The scale variation dataset includes the 32 sequences and those sequences also have challenging problems such as illumination variation, motion blur, background clutter, and occlusion. Table 1 shows the Per-video overlap precision at a threshold 0.5 compared with 9 state-of-the-art trackers. From Table 1, we find that the BSET algorithm provides better or similar performance on 18 out of the 32 sequences. The BSET algorithm performs well with an average OP of 0.768, which outperforms the DSST algorithm by 10.9%. Table 2 shows Per-video CLE compared with 9 state-of-the-art trackers. From Table 2, we find that the BSET algorithm provides better or similar performance on 12 out of the 32 sequences. The SCM tracker performs well with average CLE of 31.8 pixels. But the BSET tracker achieves lower average CLE of 19.7 pixels.

Table 1: Per-video overlap precision (OP) (%) on the 32 sequences. “” indicates the best performance, “” indicates the second best ones, and “” indicates the third best ones.
Table 2: Per-video CLE (in pixel) on the 32 sequences. “” indicates the best performance, “” indicates the second best ones, and “” indicates the third best ones.

In addition, we report precision plots and success plots of OPE in Figure 1. In precision and success plots, our approach tracks scale more accurately on the scale variation dataset than other state-of-the-art trackers. This also indicates that using bidirectional scale estimation can improve the accuracy of scale estimation. In the precision plot, the precision score of the BSET algorithm is 0.772, which outperforms the DSST algorithm by 3.6%. Meanwhile, in the success plot, the proposed BSET algorithm achieves the AUC of 0.613, which outperforms the DSST algorithm by 4.7%. Figure 2 shows a visualization of the tracking results of our approach and the state-of-the-art visual trackers DSST [5], KCF [3], Struck [10], and TLD [6] on five challenging sequences: car24, carscale, human5, RedTeam, and skating1. Our algorithm provides promising results compared to existing trackers on these sequences. Our algorithm performs at 13.7 frames per second on scale variation dataset that basically meets the requirement of engineering applications.

Figure 1: Precision and success plots over all the 32 sequences.
Figure 2: A visualization of the tracking results of five visual trackers on challenging sequences: car24, carscale, human5, RedTeam, and skating1.
4.2. Experiment  2: Evaluation on Benchmark Dataset

Here we evaluate all the trackers on the OTB-50 dataset that includes 50 sequences (including 51 tracking targets). Resultant precision plots and success plots are shown in Figure 3, which shows our tracker is superior comparing to state-of-the-art trackers on the benchmark dataset. Among the trackers, the DSST method achieves the precision score of 0.675 and success score of 0.554 while the BSET algorithm achieves the precision score of 0.687 and success score of 0.562.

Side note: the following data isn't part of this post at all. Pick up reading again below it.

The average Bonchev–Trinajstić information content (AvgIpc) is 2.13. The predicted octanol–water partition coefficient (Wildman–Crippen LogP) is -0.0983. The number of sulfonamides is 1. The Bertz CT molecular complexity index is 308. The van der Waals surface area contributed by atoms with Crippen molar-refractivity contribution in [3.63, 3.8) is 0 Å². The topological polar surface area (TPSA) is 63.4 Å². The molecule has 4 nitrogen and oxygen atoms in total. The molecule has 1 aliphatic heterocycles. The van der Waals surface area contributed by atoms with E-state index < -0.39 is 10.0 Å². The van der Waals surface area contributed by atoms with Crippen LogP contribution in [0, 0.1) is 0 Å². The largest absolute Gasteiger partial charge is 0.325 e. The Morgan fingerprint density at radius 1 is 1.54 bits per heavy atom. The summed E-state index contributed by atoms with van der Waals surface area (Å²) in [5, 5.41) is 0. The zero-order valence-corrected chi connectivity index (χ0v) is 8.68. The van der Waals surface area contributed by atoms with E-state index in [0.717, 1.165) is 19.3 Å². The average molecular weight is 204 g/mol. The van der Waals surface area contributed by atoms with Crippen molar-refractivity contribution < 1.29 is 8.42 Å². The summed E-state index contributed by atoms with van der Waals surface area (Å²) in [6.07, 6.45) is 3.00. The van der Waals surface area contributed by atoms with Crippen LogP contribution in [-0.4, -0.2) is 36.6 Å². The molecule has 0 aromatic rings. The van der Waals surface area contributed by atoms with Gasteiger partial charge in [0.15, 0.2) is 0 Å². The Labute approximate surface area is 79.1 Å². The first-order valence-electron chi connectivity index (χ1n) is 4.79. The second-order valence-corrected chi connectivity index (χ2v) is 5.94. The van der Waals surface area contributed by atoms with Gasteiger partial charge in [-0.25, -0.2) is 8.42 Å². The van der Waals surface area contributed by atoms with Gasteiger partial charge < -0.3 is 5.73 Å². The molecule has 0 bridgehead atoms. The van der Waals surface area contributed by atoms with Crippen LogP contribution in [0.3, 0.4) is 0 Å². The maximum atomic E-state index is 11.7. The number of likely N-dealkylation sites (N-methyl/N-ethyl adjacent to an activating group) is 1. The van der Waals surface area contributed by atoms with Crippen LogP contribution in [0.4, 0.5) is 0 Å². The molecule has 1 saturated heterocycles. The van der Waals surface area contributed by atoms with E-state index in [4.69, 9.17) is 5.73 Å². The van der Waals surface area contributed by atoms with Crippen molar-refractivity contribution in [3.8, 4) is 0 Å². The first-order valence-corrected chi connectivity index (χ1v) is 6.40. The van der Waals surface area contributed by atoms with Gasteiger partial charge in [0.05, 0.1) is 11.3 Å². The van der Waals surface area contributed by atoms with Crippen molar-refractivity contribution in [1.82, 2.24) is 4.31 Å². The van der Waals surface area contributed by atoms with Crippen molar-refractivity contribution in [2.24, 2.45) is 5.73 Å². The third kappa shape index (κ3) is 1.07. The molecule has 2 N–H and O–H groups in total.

Figure 3: Evaluation on OTB-50 dataset.

In addition, we report results for three challenging attributes in Figure 4. In the precision plot, the proposed BSET algorithm outperforms the DSST and KCF algorithms in in-plane rotation and low resolution. Meanwhile, in background clutter, the precision score of the BSET algorithm is 0.668 which is close to the KCF 0.677. In the success plot, the DSST method performs with overall success in in-plane rotation (0.563) and low resolution (0.408) while the BSET algorithm achieves success rate of 0.577 and 0.483, respectively. The KCF method performs well with overall success in background clutter (0.535) while the BSET algorithm achieves the success rate of 0.541. However, the BSET algorithm cannot handle well the fully occluded (e.g., freeman4). The main reason is that the accuracy of the backward scale will be poor in the fully occluded. In summary, the BSET algorithm adapts to scale variation, in-plane rotation, low resolution, and background clutter.

Figure 4: Evaluation on three tracking challenges of in-plane rotation, low resolution, and background clutter.

5. Conclusion

In this paper, we propose an effective tracking algorithm using the bidirectional scale estimation in a tracking-by-detection framework. We decomposed the tracking task into two subtasks: translation filter and scale filter to estimate the target objects. The translation filter is constructed using the ridge regression and multidimensional features. The scale filter is constructed by the bidirectional scale estimation, including the forward and the backward scales. Experimental results show that our proposed tracker performs favorably against several state-of-the-art trackers on the scale variation dataset.

Competing Interests

The authors declare that they have no competing interests.

Acknowledgments

The authors are grateful to the support by National Natural Science Foundation of China (61373079, 61472227) and National Natural Science Foundation of Shandong Province (ZR2013FL018, ZR2015FL019, and ZR2014FL007).